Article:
Meanwhile, VW is exploring a range of options to fix affected cars. Estimates range from €20 to more than €10,000 a car, according to Bloomberg quoting anonymous sources. That’s a potential cash impact of €220 million to €110 billion. The company’s entire market capitalization is only $57 billion.
The company is also cutting back on all non-essential spending. That’s huge considering that VW spent more on R&D than Ford (F) and GM (GM) combined. And that means the company is going to have to evoke happy thoughts, memories, and the get-on-the-road vibe that VW enjoyed for years. In other words, VW will have to separate the scandal from the brand to survive.
And, finally, in the words of branding expert Jim Prior of Lambie-Nairn in London, VW will “have to live with the legacy of being a brand that cheated.”
All of these things will impact earnings for years to come… assuming VW has any.
So how do you play this?
I believe that VW will be an underperformer but, thanks to the fair number of folks who are “holding and hoping,” not necessarily a great short all by itself. So the key is to find a trade and the tactics that go with it to play the difference.
I suggested just such a trade to you on Sept. 23, a “pairs trade” that was simultaneously long the S&P 500 and short VW shares.
If you put $10,000 in that trade as directed at the close, your positions would have been worth $11,544.48 as of yesterday’s close, a mere eight trading days later.
Here’s how the math breaks down.
Assuming you followed along as directed on Sept. 23, you would have shorted $10,000 worth of VKLAY. Using closing prices for simplicity, that means you’d be short 360 shares at $27.10 per. Simultaneously, you would have purchased $10,000 worth of SPY, or 51.65 shares at the closing price of $193.60. (Note: I’ve excluded commissions and rounding here for illustrative purposes.)
Eight trading days later, on Oct. 5, VLKAY closed at $23.36, so you would have a gain of $3.74 per share, or $1,346.40, on this half of the trade. SPY closed on the same day at $198.48, so you would have a gain of $4.88 per share, or $252.05, on this half of the trade. Together, that’s a total gain of $8.62 per share, or $1,544.48, for a total return of 15.44% in only eight trading days.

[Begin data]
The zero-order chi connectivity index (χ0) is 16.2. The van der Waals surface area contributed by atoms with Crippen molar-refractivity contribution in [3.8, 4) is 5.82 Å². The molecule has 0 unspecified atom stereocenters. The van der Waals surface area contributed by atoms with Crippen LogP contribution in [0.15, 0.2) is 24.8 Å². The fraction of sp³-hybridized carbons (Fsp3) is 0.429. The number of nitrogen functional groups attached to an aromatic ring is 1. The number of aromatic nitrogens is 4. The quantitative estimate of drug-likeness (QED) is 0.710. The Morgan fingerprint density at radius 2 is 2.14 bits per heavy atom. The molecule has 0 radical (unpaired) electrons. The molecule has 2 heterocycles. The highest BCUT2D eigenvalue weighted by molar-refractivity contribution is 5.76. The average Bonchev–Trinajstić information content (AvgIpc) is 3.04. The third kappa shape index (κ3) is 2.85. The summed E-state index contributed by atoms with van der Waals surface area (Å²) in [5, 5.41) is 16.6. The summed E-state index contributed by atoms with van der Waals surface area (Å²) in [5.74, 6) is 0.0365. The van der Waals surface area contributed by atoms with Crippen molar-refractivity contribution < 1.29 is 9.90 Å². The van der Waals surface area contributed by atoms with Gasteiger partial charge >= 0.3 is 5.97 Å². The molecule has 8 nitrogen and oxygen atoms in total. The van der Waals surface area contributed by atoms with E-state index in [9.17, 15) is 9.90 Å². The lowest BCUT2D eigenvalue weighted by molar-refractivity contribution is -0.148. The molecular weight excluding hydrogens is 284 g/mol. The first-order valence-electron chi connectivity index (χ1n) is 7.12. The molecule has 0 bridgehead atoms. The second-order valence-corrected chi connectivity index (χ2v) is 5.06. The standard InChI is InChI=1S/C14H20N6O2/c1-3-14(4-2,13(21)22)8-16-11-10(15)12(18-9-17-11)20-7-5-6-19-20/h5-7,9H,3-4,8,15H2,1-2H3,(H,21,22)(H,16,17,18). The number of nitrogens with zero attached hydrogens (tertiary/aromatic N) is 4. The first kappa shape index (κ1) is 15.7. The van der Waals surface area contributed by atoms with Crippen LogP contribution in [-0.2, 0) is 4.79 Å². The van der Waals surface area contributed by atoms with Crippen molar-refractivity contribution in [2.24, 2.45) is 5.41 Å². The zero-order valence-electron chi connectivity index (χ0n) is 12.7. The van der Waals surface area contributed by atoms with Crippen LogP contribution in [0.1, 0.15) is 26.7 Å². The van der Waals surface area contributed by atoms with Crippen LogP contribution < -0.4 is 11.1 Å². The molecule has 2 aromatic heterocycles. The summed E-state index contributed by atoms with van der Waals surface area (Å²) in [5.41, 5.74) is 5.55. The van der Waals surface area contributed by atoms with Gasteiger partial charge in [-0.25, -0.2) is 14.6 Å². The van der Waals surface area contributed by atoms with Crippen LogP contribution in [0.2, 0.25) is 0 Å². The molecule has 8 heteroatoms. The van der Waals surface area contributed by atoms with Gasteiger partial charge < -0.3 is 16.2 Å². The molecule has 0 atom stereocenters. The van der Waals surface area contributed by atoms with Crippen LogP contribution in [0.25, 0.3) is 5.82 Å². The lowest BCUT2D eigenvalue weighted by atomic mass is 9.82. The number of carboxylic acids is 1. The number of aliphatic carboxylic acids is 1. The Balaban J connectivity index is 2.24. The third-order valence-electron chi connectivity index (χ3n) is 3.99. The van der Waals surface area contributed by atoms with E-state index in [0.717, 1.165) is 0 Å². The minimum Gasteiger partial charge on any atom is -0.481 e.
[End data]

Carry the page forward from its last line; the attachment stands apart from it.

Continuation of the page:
As long as the “spread” between the two instruments – the SPY and VLKAY – continues to widen, the trade will gain value and, chances are, you’ll be grinning like a Cheshire Cat for having made your move.
Now, are there other ways to play this trade?
I’ve gotten that question a lot over the past week or so. The answer depends, as always, on your personal risk tolerance, objectives, and experience.
For example, I can see buying at-the-money put options on VW stock. It’s a simple, limited-risk trade, albeit one that’s a more direct bet that VW will drop. I could also envision a bear call spread, which would profit as VW drops further.
And if you really do want to go bottom fishing, there’s always a Total Wealth favorite, the lowball order. In this case, the danger is getting dragged into the trade too early before the damage is done. That means you’d want to think about placing one or even a series of orders at “impossibly low prices” ranging from $15 to perhaps $20.
In closing, I think the original pairs trade I suggested on Sept. 23 still offers the most flexibility while keeping risk to razor-thin levels. That’s because it’s a broader take on the VW situation versus the overall markets which, odds are, don’t have emissions problems of their own.
It’s not too late to take the trade if you still want in.
— Keith Fitz-Gerald[ad#mmpress]
Source: Money Morning